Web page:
University of Houston #ELGLInspire Speaker: Joshua Pascua

Posted on October 27, 2019

Joshua Pascua

#ELGLInspire is coming to University of Houston on October 30th! Learn more about our event speakers in these brief profiles, and connect with them before and after the event! To find information about all of the speakers, visit the #ELGLInspire homepage.

Joshua Pascua

Capital Projects Analyst, Harris County Budget Management Department

E-mail | LinkedIn

What was the very first paying job you held (that you paid taxes on)? 

First job related to Public Admin was as a Senior Management Intern for Leon County, FL.

What was your: undergraduate institution? Graduate institution? What was/were your degree(s) in? 

Bachelor of Arts (Urban and Regional Planning), University of Kentucky
Master of Science in Planning, Florida State University
Master of Public Administration, Florida State University

What class(es) (if any) are applicable to your job today? 

Some of the best classes to take to learn about local government policy, especially infrastructure, are in urban planning. On the public admin side, I’ve found a lot of use from my budget and statistics classes. Any class where you have to write, short, concise memos is helpful to you. 

What book are you currently reading? Would you recommend it?

The Leadership Challenge (Kouznes & Posner). This is a re-read for me and I recommend to anyone interested in leadership.

What’s the best networking advice for job seekers you’ve heard or shared?

  • For introverts like me, networking is incredibly draining. The strategy I’ve found to work is to set a goal of how many new people I want to meet (usually about five) and ask each of these folks at least three open-ended questions beyond the typical ‘what do you do?’. If I’ve learned at least three interesting things about that person from my questions, and I’m starting to feel drained, I’ll politely excuse myself to go get a drink, bathroom, whatever. Rinse and repeat.
  • I’ve found it easier to make a connection by being interested in people rather than trying to appear to be an interesting person. Talk to them about something not related to the event you’re at, such as learning more about why this person went into public service. The goal here is to have a genuine conversation rather than re-hashing the same topics everyone else is talking about.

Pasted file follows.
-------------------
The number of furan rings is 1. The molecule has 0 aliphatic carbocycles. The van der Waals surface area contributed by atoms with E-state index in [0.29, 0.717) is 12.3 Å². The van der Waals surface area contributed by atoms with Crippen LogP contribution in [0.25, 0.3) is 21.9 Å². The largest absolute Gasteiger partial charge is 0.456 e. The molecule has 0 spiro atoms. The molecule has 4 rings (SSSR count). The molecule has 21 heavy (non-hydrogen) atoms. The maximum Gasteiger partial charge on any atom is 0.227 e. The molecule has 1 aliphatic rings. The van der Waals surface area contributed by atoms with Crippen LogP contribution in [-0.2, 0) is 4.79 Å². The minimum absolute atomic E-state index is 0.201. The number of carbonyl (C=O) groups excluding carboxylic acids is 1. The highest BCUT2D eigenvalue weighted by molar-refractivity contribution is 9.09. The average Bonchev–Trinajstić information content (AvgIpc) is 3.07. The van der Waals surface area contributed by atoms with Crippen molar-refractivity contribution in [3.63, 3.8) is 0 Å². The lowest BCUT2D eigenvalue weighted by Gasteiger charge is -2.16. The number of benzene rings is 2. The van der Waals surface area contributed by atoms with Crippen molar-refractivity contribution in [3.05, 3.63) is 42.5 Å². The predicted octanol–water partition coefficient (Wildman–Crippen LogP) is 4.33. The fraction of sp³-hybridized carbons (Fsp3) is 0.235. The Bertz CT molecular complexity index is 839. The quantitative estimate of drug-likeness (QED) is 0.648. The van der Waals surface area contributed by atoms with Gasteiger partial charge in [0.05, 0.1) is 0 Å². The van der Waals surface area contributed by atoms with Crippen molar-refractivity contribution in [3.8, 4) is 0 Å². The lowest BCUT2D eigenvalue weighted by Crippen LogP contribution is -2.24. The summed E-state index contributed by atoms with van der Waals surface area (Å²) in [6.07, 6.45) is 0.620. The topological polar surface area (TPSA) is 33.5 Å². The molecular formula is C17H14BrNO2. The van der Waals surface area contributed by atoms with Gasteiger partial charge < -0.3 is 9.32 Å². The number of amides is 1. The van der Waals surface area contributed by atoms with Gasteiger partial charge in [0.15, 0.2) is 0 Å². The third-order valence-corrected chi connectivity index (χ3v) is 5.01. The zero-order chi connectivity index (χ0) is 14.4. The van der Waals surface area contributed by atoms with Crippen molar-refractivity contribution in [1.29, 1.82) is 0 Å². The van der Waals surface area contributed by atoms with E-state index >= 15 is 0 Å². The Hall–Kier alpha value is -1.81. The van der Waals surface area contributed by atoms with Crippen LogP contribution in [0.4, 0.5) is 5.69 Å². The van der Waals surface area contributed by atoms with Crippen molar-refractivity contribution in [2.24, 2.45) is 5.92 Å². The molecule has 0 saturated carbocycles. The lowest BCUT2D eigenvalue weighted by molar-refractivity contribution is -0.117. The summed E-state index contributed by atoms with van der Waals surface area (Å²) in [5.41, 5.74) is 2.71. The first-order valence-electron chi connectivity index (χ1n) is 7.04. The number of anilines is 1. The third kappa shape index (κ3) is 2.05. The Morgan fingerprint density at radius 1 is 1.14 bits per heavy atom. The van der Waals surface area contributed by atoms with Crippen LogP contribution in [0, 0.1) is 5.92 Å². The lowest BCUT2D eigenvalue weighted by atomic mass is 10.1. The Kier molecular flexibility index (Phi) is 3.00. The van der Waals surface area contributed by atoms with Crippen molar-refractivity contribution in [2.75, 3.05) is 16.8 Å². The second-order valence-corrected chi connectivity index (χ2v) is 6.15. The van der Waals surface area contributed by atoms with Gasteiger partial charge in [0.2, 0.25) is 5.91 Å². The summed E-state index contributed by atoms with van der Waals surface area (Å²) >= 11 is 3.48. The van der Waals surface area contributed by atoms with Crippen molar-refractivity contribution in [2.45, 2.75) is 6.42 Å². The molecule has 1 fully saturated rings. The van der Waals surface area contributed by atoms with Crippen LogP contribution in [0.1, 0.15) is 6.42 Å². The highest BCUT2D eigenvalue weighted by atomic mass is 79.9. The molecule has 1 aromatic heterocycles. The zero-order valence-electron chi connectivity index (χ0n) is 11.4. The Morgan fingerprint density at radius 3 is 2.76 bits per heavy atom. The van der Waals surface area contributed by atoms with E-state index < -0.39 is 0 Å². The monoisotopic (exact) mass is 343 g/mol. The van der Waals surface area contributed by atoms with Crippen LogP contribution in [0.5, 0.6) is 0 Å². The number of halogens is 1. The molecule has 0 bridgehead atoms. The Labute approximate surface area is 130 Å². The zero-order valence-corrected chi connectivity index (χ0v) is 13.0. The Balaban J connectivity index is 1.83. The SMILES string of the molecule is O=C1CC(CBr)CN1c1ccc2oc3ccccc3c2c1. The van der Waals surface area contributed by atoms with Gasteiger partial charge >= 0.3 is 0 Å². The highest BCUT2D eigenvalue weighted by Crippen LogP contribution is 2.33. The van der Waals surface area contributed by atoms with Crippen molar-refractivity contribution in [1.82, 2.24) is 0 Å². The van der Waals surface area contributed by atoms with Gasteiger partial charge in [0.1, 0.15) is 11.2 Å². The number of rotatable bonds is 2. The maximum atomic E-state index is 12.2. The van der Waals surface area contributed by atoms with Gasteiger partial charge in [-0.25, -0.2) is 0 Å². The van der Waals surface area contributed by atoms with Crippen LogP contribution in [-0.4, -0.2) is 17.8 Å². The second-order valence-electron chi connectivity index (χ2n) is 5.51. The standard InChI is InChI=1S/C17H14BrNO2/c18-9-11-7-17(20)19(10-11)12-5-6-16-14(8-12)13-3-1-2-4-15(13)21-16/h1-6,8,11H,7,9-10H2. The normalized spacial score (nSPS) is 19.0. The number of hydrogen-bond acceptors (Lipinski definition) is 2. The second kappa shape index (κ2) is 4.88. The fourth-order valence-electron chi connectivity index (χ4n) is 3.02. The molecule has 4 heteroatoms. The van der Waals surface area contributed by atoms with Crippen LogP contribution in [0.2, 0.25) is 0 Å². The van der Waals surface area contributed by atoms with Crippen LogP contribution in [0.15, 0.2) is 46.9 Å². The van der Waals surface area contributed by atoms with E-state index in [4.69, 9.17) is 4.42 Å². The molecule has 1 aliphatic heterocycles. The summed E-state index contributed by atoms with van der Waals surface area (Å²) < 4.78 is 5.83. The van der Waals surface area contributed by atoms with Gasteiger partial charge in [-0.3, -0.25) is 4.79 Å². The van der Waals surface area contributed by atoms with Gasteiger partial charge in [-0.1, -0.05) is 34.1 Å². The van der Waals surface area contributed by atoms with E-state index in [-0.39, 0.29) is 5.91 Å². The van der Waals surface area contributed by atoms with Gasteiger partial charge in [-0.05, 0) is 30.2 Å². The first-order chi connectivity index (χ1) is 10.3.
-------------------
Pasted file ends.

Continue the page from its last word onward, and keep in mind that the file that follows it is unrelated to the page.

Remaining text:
• Don’t treat a networking session as an elevator pitch on why someone needs to hire you. You’ll be taken more seriously if you have asking to get to know the person rather than asking for a job. After the networking session (where you made a meaningful impression instead of just pitching yourself), send a note to the person thanking them for the conversation and attach your resume, asking them to keep you in mind for future opportunities. Bonus points if you reference in the email something unique in the conversation that you discussed that probably wasn’t discussed with others (i.e. your shared experiences of camping in Big Bend).

What’s the fastest way to NOT get a job or internship with you? (e.g. what should potential applicants avoid doing if they were to ever interview with you for a position).

  • Remember to be courteous to everyone you meet during the interview process. I’ve had a number of applicants that interviewed well, but I declined them a job offer because I found out that they acted arrogantly towards the receptionist.
  • Do some research on the job you’re applying for. You would be surprised at how many times I’ve asked an applicant a question related to something in the job description and gotten a blank stare. If you really want to make an impression, do a google news search about the organization you’re applying to and work something from there into the interview discussion. For instance, anyone applying for a budget/management job in local government should ask the interviewers how that organization is responding to the new property tax caps.

Why should an undergraduate student consider a career working in local government?

If you’re going to work in government, local government is the best place to be. Local governments are the governments closest to the people, so this is where you’ll be able to make the most impact on your community. This is also the level of government where people have the highest opinion of government; they can see the positive impacts we make, whereas state and federal governments are more associated with being big bureaucracies that ‘waste taxpayer dollars’. Local governments are smaller than state and federal government organizations, meaning less bureaucracy and red-tape to navigate and you personally can implement change across your organization. For someone that wants to do meaningful work that makes a difference, I would suggest local government as a career path.

Do you have a work or life motto? What is it?

Everyone complains; be one of the few with the initiative and work ethic to do something about it.

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